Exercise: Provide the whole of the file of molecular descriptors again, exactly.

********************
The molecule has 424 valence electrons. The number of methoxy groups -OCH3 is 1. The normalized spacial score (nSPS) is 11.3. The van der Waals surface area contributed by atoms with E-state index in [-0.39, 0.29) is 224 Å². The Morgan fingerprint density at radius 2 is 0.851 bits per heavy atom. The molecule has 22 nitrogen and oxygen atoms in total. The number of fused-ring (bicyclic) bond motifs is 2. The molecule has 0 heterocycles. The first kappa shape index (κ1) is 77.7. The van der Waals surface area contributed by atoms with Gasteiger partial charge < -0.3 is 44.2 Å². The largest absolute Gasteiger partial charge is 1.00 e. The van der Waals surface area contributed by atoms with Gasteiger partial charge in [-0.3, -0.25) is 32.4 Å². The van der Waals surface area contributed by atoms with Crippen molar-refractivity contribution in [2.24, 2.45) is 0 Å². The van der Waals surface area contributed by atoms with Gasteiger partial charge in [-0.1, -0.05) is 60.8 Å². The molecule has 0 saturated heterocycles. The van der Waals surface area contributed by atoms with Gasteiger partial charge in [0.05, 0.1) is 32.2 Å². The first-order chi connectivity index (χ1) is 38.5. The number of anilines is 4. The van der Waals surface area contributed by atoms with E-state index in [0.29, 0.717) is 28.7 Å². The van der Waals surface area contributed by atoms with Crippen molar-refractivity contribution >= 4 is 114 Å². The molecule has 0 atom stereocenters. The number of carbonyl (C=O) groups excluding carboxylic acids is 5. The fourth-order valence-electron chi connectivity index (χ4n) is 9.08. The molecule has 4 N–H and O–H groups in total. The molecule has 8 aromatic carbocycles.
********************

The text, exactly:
The molecule has 424 valence electrons. The number of methoxy groups -OCH3 is 1. The normalized spacial score (nSPS) is 11.3. The van der Waals surface area contributed by atoms with E-state index in [-0.39, 0.29) is 224 Å². The Morgan fingerprint density at radius 2 is 0.851 bits per heavy atom. The molecule has 22 nitrogen and oxygen atoms in total. The number of fused-ring (bicyclic) bond motifs is 2. The molecule has 0 heterocycles. The first kappa shape index (κ1) is 77.7. The van der Waals surface area contributed by atoms with Gasteiger partial charge < -0.3 is 44.2 Å². The largest absolute Gasteiger partial charge is 1.00 e. The van der Waals surface area contributed by atoms with Gasteiger partial charge in [-0.3, -0.25) is 32.4 Å². The van der Waals surface area contributed by atoms with Crippen molar-refractivity contribution in [2.24, 2.45) is 0 Å². The van der Waals surface area contributed by atoms with Gasteiger partial charge in [-0.1, -0.05) is 60.8 Å². The molecule has 0 saturated heterocycles. The van der Waals surface area contributed by atoms with Gasteiger partial charge in [0.05, 0.1) is 32.2 Å². The first-order chi connectivity index (χ1) is 38.5. The number of anilines is 4. The van der Waals surface area contributed by atoms with E-state index in [0.29, 0.717) is 28.7 Å². The van der Waals surface area contributed by atoms with Crippen molar-refractivity contribution >= 4 is 114 Å². The molecule has 0 atom stereocenters. The number of carbonyl (C=O) groups excluding carboxylic acids is 5. The fourth-order valence-electron chi connectivity index (χ4n) is 9.08. The molecule has 4 N–H and O–H groups in total. The molecule has 8 aromatic carbocycles.